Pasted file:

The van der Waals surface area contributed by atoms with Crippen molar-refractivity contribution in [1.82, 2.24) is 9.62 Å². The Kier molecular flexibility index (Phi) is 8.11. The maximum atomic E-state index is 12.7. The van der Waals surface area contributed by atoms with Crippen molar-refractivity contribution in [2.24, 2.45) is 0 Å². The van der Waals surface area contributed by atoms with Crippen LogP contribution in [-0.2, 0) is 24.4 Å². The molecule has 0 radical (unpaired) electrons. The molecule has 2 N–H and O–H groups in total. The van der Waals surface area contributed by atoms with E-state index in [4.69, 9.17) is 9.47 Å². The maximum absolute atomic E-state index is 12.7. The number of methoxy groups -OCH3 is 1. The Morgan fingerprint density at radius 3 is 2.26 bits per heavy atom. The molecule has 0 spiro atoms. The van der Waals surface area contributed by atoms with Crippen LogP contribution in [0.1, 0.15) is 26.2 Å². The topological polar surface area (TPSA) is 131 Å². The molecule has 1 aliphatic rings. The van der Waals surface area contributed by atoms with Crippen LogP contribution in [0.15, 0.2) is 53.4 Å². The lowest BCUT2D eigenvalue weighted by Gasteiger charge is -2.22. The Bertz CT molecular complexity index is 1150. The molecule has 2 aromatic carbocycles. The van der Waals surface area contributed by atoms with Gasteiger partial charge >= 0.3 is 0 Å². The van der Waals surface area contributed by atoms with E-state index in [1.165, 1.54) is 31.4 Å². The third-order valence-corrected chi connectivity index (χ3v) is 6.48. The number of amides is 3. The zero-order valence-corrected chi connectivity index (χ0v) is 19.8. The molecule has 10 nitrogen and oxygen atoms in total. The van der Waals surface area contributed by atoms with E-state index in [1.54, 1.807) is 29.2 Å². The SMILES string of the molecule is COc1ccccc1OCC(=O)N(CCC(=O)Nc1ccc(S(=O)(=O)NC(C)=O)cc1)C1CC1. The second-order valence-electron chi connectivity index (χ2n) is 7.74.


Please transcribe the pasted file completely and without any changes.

The van der Waals surface area contributed by atoms with Crippen molar-refractivity contribution in [1.82, 2.24) is 9.62 Å². The Kier molecular flexibility index (Phi) is 8.11. The maximum atomic E-state index is 12.7. The van der Waals surface area contributed by atoms with Crippen molar-refractivity contribution in [2.24, 2.45) is 0 Å². The van der Waals surface area contributed by atoms with Crippen LogP contribution in [-0.2, 0) is 24.4 Å². The molecule has 0 radical (unpaired) electrons. The molecule has 2 N–H and O–H groups in total. The van der Waals surface area contributed by atoms with E-state index in [4.69, 9.17) is 9.47 Å². The maximum absolute atomic E-state index is 12.7. The number of methoxy groups -OCH3 is 1. The Morgan fingerprint density at radius 3 is 2.26 bits per heavy atom. The molecule has 0 spiro atoms. The van der Waals surface area contributed by atoms with Crippen LogP contribution in [0.1, 0.15) is 26.2 Å². The topological polar surface area (TPSA) is 131 Å². The molecule has 1 aliphatic rings. The van der Waals surface area contributed by atoms with Crippen LogP contribution in [0.15, 0.2) is 53.4 Å². The lowest BCUT2D eigenvalue weighted by Gasteiger charge is -2.22. The Bertz CT molecular complexity index is 1150. The molecule has 2 aromatic carbocycles. The van der Waals surface area contributed by atoms with Gasteiger partial charge >= 0.3 is 0 Å². The van der Waals surface area contributed by atoms with E-state index in [1.165, 1.54) is 31.4 Å². The third-order valence-corrected chi connectivity index (χ3v) is 6.48. The number of amides is 3. The zero-order valence-corrected chi connectivity index (χ0v) is 19.8. The molecule has 10 nitrogen and oxygen atoms in total. The van der Waals surface area contributed by atoms with E-state index in [1.54, 1.807) is 29.2 Å². The SMILES string of the molecule is COc1ccccc1OCC(=O)N(CCC(=O)Nc1ccc(S(=O)(=O)NC(C)=O)cc1)C1CC1. The second-order valence-electron chi connectivity index (χ2n) is 7.74.